Panelists: Poverty in McLean County Is 'Bigger Than We Think' | WGLT

Panelists: Poverty in McLean County Is 'Bigger Than We Think'

Jan 16, 2019

McLean County’s median household income is almost $65,000, but panelists at a McLean County League of Women Voters forum Tuesday night said despite that, the problem of poverty is creating waiting lists for social service agencies and leaving some people without help.

Lisa Hirtzig was among those who shared their personal stories. Hirtzig was in a women’s shelter with a broken neck when she learned about the YWCA’s Labyrinth House which provides transitional housing for formerly imprisoned women. Hirtzig grew up in foster care and went from one abusive relationship to the next.

Mayors Manor resident Starla Hays said, "Mayors Manor saved my life," as Tasha Davis from the housing assistance program smiles.
Credit Colleen Reynolds / WGLT

"I lost my job. I lost my home which made me lose my car. Losing my car, I had no way to get to anything," she said. "It really put me down. I had nothing ... nobody," she told a packed Community Room at the Normal Public Library.  

Starla Hays has been at Mayors Manor in Bloomington for nearly three years. The 26-unit apartment building provides permanent, supportive housing to formerly homeless, single adults. Hays was married for 22 years and after a divorce, she turned to drugs and alcohol and her downward spiral began.

"Mayors Manor saved my life," she said wiping tears from her eyes.

"I don't want you to feel sorry for me, I just want you to help because there are so, so many out there," she said referring to others who need assistance, often because one crisis was amplified by poverty and a lack of resources.

"We have working poor in McLean County. People are working two jobs and still are in poverty," said Mayors Manor Representative Tasha Davis. 

Illinois State University graduate student Jeanna Campbell explained why she started the School Street Food Pantry.  After she graduated with her bachelor's degree, Campbell found herself working for poverty-level wages and scrounging for food. As a Type 1 diabetic, she also had costly prescriptions that she bought instead of groceries, only to find her blood sugar falling to dangerously low levels when she had nothing to eat at the end of the month.

"It was definitely a cycle and a situation that left me in a bad place."  She is now seeking a master's degree and continues to struggle because of a lower-wage job she had to take to qualify for government assistance.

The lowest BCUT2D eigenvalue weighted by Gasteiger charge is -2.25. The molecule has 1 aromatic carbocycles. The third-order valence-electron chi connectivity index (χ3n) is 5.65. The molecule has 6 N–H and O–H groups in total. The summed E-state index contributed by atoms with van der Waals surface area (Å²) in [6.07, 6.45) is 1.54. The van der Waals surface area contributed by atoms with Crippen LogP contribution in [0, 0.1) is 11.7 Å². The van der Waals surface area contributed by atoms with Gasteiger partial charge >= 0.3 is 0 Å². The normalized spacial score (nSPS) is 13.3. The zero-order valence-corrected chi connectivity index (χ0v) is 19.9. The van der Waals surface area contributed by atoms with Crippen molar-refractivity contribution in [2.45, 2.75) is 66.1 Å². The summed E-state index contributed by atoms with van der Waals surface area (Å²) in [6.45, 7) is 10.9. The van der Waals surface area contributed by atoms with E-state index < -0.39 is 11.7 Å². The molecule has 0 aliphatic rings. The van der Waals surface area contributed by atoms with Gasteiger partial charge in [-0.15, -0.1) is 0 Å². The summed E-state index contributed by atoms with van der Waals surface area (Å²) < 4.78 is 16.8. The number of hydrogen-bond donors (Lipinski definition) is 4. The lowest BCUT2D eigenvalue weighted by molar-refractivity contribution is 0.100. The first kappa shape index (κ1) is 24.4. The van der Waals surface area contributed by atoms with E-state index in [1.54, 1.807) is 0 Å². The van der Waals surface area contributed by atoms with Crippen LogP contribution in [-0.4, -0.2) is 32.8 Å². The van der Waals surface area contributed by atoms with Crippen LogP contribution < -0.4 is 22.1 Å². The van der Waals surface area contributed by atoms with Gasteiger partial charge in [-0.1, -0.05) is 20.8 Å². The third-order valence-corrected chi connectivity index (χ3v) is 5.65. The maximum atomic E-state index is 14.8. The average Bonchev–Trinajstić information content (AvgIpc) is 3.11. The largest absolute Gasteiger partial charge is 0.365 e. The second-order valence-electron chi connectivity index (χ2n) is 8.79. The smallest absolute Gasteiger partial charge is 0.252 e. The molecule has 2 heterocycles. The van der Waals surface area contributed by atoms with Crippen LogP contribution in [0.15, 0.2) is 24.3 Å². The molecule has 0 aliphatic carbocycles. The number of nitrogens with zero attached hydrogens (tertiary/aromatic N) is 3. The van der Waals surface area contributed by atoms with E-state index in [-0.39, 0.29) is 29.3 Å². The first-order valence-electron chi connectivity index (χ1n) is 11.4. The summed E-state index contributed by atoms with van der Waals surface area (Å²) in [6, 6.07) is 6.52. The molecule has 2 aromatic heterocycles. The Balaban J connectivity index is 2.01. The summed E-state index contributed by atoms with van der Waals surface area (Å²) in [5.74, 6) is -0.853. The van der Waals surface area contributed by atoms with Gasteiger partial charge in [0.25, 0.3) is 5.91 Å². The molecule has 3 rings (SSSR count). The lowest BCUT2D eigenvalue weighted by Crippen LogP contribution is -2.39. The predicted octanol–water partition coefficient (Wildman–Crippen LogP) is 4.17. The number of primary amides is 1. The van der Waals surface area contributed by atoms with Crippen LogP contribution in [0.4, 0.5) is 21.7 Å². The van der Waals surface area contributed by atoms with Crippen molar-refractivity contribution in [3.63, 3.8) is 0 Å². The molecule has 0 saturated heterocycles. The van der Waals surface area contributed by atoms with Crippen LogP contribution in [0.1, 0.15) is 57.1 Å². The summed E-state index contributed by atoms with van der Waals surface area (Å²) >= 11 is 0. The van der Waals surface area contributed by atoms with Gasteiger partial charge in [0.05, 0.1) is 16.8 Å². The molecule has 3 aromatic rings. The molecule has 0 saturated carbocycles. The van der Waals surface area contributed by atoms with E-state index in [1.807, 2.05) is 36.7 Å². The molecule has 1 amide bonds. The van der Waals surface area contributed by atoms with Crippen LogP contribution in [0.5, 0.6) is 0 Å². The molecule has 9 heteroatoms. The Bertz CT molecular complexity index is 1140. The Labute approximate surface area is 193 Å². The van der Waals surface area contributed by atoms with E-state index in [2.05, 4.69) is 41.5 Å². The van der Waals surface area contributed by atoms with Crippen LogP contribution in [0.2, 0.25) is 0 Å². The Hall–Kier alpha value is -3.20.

Poverty is a 'Multiplier'

According to the Heartland Alliance, slightly more than 21,200 people in Mclean County live in poverty. Center for Hope Ministries Outreach Coordinator Pat Turner, who fled Chicago public housing, said poverty is a multiplier because those in it can't rely on personal resources to get past a setback.

From left, Illinois State University grad student Jeanna Campbell, Center of Hope Ministries Outreach Coordinator Pat Turner and McLean County YWCA Labyrinth Director Kara Alt.
Credit Colleen Reynolds / WGLT

"It's bigger than we think," Turner declared as she pointed out her ministry served 4,600 individuals in its food pantry last year.

Turner believes lawmakers need to enact legislation that addresses some of the root causes of poverty. 

"Racial injustice, ageism, sexism, inequality, classism—those are the things that feed into poverty and leave people feeling hopeless," she said.

Turner, who is also a candidate for Normal Town Council, suggested public policy makers need to initiate systematic changes. 

"We've got to get on the preventive end. We've got to start building families. We've got to start investing in our young people and start on the solutions side instead of dealing with it on the crisis side," she said.

Moderator Laurie Bergner of the League of Women Voters of McLean County agreed with an audience member who suggested with so many new minorities in leadership positions in Springfield, now is a good time to start lobbying for legislative changes including raising the minimum wage.

Bergner advised panelists to form a lobbying coalition.

"I think going in groups is important because you have a better chance you'll be listened to," she said.

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